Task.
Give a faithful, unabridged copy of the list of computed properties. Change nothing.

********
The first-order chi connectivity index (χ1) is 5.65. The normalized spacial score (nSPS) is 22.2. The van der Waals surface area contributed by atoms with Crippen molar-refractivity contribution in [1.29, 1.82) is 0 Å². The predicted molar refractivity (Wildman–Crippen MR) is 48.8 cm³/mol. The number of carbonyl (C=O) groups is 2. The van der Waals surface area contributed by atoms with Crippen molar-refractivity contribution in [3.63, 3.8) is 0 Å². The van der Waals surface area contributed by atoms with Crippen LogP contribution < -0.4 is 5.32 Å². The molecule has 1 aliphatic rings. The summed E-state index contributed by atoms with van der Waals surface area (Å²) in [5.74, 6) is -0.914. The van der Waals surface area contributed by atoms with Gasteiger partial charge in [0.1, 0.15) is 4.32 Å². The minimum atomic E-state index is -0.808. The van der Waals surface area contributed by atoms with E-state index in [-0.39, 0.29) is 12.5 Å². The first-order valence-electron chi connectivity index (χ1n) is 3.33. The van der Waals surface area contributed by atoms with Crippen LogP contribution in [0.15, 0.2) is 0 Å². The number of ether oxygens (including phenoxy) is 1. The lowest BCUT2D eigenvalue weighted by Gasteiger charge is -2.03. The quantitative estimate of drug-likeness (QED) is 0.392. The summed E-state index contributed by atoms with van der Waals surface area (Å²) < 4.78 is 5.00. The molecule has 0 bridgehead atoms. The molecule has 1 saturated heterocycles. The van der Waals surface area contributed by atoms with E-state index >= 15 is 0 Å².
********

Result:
The first-order chi connectivity index (χ1) is 5.65. The normalized spacial score (nSPS) is 22.2. The van der Waals surface area contributed by atoms with Crippen molar-refractivity contribution in [1.29, 1.82) is 0 Å². The predicted molar refractivity (Wildman–Crippen MR) is 48.8 cm³/mol. The number of carbonyl (C=O) groups is 2. The van der Waals surface area contributed by atoms with Crippen molar-refractivity contribution in [3.63, 3.8) is 0 Å². The van der Waals surface area contributed by atoms with Crippen LogP contribution < -0.4 is 5.32 Å². The molecule has 1 aliphatic rings. The summed E-state index contributed by atoms with van der Waals surface area (Å²) in [5.74, 6) is -0.914. The van der Waals surface area contributed by atoms with Gasteiger partial charge in [0.1, 0.15) is 4.32 Å². The minimum atomic E-state index is -0.808. The van der Waals surface area contributed by atoms with E-state index in [-0.39, 0.29) is 12.5 Å². The first-order valence-electron chi connectivity index (χ1n) is 3.33. The van der Waals surface area contributed by atoms with Crippen LogP contribution in [0.15, 0.2) is 0 Å². The number of ether oxygens (including phenoxy) is 1. The lowest BCUT2D eigenvalue weighted by Gasteiger charge is -2.03. The quantitative estimate of drug-likeness (QED) is 0.392. The summed E-state index contributed by atoms with van der Waals surface area (Å²) < 4.78 is 5.00. The molecule has 0 bridgehead atoms. The molecule has 1 saturated heterocycles. The van der Waals surface area contributed by atoms with E-state index >= 15 is 0 Å².